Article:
The Sum of All Heresies: The Image of Islam in Western Thought

The Sum of All Heresies: The Image of Islam in Western Thought

The Sum of All Heresies: The Image of Islam in Western Thought

The Sum of All Heresies: The Image of Islam in Western Thought

Synopsis

Current global tensions and the spread of terrorism have resurrected in the West a largely negative perception of Islamic society, an ill will fueled by centuries of conflict and prejudice. Shedding light on the history behind these hostile feelings, Frederick Quinn's timely volume traces the Western image of Islam from its earliest days to recent times.
Quinn establishes four basic themes around which the image of Islam gravitates throughout history: the Prophet as Antichrist, heretic, and Satan; the Prophet as Fallen Christian, corrupted monk, or Arab Lucifer; the prophet as sexual deviant, polygamist, and charlatan, and the Prophet as Wise Easterner, Holy Person, and dispenser of wisdom. A feature of the book is a strong portrayal of Islam in literature, art, music, and popular culture, drawing on such sources as Cervantes's Don Quixote ; the Orientalism of numerous visual artists; the classical music of Monteverdi and Mozart; and more recent cultural manifestations, such as music hall artists like Peter Dawson and Edith Piaf; and stage or silver screen representations like The Garden of Allah , The Sheik, Aladdin, and The Battle of Algiers. Quinn argues that an outpouring of positive information on basically every aspect of Islamic life has yet to vanquish the hostile and malformed ideas from the past. Conflict, mistrust, and misunderstanding characterize the Muslim-Christian encounter, and growing examples of cooperation are often overshadowed by anger and suspicion.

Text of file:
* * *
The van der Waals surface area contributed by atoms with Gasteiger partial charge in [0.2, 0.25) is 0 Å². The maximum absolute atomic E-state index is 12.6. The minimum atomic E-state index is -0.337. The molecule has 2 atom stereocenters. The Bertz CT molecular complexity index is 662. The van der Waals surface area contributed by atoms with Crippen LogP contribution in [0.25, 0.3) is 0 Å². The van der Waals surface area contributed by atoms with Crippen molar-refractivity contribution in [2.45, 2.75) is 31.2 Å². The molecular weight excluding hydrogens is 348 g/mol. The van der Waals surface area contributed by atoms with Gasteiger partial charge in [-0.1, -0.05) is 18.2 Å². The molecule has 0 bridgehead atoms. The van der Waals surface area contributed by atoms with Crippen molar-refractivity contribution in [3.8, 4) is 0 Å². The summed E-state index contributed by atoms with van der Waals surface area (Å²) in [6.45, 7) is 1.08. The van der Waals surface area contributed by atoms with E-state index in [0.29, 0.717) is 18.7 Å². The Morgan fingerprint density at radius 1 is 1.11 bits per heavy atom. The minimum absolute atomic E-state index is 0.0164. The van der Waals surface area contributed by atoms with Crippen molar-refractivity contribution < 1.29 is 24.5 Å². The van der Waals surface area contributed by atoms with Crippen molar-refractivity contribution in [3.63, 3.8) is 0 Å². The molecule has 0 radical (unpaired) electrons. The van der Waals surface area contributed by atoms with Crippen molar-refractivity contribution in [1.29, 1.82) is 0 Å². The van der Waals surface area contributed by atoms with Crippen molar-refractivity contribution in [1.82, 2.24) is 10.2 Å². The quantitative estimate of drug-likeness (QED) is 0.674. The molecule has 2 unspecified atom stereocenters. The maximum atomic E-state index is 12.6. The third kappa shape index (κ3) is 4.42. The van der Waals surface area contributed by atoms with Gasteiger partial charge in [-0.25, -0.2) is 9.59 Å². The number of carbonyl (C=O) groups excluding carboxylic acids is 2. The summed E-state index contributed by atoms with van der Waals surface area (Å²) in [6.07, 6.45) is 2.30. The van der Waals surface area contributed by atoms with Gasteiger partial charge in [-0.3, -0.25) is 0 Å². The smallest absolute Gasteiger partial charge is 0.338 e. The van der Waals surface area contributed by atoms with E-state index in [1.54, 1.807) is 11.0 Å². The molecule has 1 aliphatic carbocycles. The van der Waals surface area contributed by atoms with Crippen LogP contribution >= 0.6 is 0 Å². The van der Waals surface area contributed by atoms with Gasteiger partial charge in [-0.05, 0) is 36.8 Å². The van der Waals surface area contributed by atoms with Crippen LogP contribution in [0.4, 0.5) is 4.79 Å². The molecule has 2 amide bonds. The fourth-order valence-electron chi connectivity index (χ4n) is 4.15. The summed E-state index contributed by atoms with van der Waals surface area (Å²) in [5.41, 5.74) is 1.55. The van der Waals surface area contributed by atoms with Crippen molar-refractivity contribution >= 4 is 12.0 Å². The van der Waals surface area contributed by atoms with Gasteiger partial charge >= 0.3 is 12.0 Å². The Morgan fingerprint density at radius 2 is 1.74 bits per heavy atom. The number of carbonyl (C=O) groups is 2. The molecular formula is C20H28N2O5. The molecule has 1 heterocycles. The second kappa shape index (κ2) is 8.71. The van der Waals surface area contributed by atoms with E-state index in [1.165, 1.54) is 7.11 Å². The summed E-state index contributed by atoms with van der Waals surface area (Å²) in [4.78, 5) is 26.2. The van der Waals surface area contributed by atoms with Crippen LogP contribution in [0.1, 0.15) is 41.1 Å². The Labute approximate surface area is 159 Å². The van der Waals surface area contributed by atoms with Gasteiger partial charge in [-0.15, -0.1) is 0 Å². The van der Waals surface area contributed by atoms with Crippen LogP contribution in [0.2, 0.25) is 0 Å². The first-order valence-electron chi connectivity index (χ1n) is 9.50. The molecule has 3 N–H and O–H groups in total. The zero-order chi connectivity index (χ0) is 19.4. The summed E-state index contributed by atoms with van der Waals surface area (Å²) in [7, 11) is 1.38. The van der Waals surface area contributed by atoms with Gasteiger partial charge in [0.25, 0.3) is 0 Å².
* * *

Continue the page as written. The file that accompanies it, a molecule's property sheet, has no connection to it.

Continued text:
In this important book, Quinn highlights long-standing historical prejudices but also introduces the reader to some of the landmark voices in history that have worked toward a greater understanding of Islam.

Excerpt

Islam has become a major topic in international relations in recent years, triggered by the 9/11 disaster, sustained warfare in Iraq and Afghanistan, the spread of terrorism in the guise of Islamic jihad, and increasing global tensions. Behind these difficult East–West political encounters are a general lack of knowledge about Islamic history, beliefs, and politics and a sharply negative image of Islam often held by policy makers, religious leaders, and the general public. This topic in its emotional complexity—the image of Islam as it has developed in the West—is the subject of this book.

Some of the subject matter discussed in this work is porous— we are talking about images and attitudes about Islam in locations with changing topographies like the Orient and Middle East; and their inhabitants, variously described as Turks, Persians, Arabs, and Moors, can be equally elusive. Authors in various periods had different “Orients” in mind, most of them more cerebral entities than geographic realities. Todd Kontje used the concept of “German Orientalisms” to cover the multiple uses of Orientalist images in that country. L. P. Harvey, in Islamic Spain, 1200 to 1500 and Muslims in Spain, 1500 to 1614, highlighted the difficulty of using even such apparently obvious words as “Moor,” “Spain,” or “Morisco,” and Maxime Rodinson’s provocative study Europe and the Mystique of Islam and Thierry Hentsch in Imagining the Middle East argued for the interrelationship of “Occident” and “Orient” and asked if in the . . .

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